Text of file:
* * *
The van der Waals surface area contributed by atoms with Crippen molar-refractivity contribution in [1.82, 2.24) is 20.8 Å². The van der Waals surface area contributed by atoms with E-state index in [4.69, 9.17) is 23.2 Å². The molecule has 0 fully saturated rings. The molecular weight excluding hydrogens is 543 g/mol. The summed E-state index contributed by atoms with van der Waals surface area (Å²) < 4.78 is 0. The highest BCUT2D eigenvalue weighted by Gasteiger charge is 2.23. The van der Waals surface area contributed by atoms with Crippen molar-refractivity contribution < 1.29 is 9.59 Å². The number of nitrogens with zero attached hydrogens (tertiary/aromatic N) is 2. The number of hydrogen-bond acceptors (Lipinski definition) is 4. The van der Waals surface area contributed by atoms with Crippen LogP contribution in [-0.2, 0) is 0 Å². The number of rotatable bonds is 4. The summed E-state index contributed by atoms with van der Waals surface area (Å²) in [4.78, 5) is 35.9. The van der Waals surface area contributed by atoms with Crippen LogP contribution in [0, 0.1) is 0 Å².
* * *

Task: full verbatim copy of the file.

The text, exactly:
The van der Waals surface area contributed by atoms with Crippen molar-refractivity contribution in [1.82, 2.24) is 20.8 Å². The van der Waals surface area contributed by atoms with E-state index in [4.69, 9.17) is 23.2 Å². The molecule has 0 fully saturated rings. The molecular weight excluding hydrogens is 543 g/mol. The summed E-state index contributed by atoms with van der Waals surface area (Å²) < 4.78 is 0. The highest BCUT2D eigenvalue weighted by Gasteiger charge is 2.23. The van der Waals surface area contributed by atoms with Crippen molar-refractivity contribution < 1.29 is 9.59 Å². The number of nitrogens with zero attached hydrogens (tertiary/aromatic N) is 2. The number of hydrogen-bond acceptors (Lipinski definition) is 4. The van der Waals surface area contributed by atoms with Crippen LogP contribution in [-0.2, 0) is 0 Å². The number of rotatable bonds is 4. The summed E-state index contributed by atoms with van der Waals surface area (Å²) in [4.78, 5) is 35.9. The van der Waals surface area contributed by atoms with Crippen LogP contribution in [0, 0.1) is 0 Å².